Saturday, October 11, 2014


I've been thinking a lot about feminism lately, and thinking about women in the workplace.  As I'm taking steps to re-entering the work force, I've been thinking about all of the statistics about how women aren't paid as much as men for the same job, or how women hit glass ceilings, and how women face sexual harassment so often on the job.

I don't doubt these statistics, and when I worked in food service, I understood first hand about sexual harassment. Having a manager offer to do your side work for you if you had sex with him in the walk in---that counts as sexual harassment, right?  If it doesn't, it should at least rate very high on the ick-o-meter.  I'm fairly certain, though, that having the cook yell at me that my butt hairs were probably gray definitely counts.  Nobody should have to discuss butt hairs while making a salad.

But once I started working full time as an SLP, I didn't have any of these problems.  This happened for 2 reasons:  1) Most of my coworkers were women and 2) In 6 years of practice, I only had one male boss. The rest of my supervisors/managers were women.

I'm working now towards doing hippo therapy, i.e., speech therapy with a student while she is riding a horse.  I have to jump through lots of hoops and take lots of classes and I have absolutely oodles of stuff to learn, but again, without exception, I am learning from and working with other women.

That's not to say that there aren't men engaged in rehab.  I know plenty of male physical therapists.  There are fewer male occupational therapists, although I've worked with some.  I've worked with exactly one male speech therapist.  One.  He was excellent, and taught me a ton.  But he's the only dude I've ever had a professional relationship with.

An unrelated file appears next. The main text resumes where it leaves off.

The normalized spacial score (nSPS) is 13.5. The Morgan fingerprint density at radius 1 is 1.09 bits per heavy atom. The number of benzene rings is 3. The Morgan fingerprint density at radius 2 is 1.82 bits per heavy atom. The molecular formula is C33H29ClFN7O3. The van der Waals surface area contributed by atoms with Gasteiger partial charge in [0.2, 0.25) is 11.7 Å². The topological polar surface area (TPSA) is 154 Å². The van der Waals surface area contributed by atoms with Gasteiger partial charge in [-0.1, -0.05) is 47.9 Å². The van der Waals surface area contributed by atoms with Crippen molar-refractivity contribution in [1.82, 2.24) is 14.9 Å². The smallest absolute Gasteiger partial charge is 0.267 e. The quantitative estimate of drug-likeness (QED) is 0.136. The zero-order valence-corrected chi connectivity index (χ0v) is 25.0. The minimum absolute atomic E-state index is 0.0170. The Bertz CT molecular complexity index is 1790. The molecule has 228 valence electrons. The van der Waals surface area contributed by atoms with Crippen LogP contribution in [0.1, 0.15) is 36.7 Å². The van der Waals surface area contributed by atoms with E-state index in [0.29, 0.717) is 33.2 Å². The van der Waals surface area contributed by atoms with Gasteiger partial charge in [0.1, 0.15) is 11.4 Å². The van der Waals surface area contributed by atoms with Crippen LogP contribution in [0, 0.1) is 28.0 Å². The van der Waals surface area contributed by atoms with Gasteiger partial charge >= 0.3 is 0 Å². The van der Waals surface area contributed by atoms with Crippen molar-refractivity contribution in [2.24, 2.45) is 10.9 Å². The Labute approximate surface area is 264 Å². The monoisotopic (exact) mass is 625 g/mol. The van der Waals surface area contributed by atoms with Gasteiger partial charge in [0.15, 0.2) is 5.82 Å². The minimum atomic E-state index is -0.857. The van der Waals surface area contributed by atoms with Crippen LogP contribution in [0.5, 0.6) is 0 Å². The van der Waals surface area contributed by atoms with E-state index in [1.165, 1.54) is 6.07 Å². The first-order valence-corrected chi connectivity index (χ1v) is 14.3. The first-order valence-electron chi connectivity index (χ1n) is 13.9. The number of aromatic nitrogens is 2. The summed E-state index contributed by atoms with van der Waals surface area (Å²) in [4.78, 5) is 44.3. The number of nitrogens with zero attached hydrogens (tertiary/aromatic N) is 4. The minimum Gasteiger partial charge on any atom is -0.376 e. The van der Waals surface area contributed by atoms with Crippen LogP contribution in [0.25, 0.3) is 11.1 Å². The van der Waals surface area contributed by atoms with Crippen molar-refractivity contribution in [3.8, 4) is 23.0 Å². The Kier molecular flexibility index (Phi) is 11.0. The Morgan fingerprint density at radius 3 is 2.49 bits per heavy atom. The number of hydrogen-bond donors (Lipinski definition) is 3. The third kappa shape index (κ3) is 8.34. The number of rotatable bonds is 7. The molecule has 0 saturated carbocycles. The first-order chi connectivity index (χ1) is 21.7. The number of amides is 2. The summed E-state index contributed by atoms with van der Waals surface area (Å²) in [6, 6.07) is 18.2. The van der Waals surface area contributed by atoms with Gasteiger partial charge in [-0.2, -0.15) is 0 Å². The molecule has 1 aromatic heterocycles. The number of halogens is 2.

In reflecting on why this is, I started thinking about other medical stuff I have.  My eye doctor who did my cataract surgery is a woman.  The doctor who did my daughter's eye surgery is a woman.  My local nephrologist is a woman.  The doctor who delivered my daughter and got me through a high risk pregnancy was a woman.  I picked a midwife to deliver my son, so both times I gave birth, I was surrounded  by women.  The veterinary practice I take my dog to is staffed by women, with female vets and female vet techs.  I have male doctors too, obviously, but my medical history and professional experience has taught me that women are very much a part of this game.

I don't know why my own profession is dominated by women, and somebody could probably base an entire research project on it (and somebody probably has).  I think it's interesting that therapeutic horseback riding is so dominated by women, too, and that probably could also be an entire research paper.  But whatever the reason, it makes me glad that women can be a part of exciting and interesting and gratifying careers if they so choose, that we live in a time where I can talk about how many medical professionals that surround me are women, and nobody seems surprised. Dire headlines about women's rights aside,  my own experiences give me hope for the future, and hope for my daughter's choices in this world.  Making choices is hard, and balancing family and a career can be very hard (and is an entirely different topic that people can and do talk about forever), but I'm glad the choices are there.

Also, I like that when I go to the barn, nobody is going to comment on my butt hairs.

1 comment:

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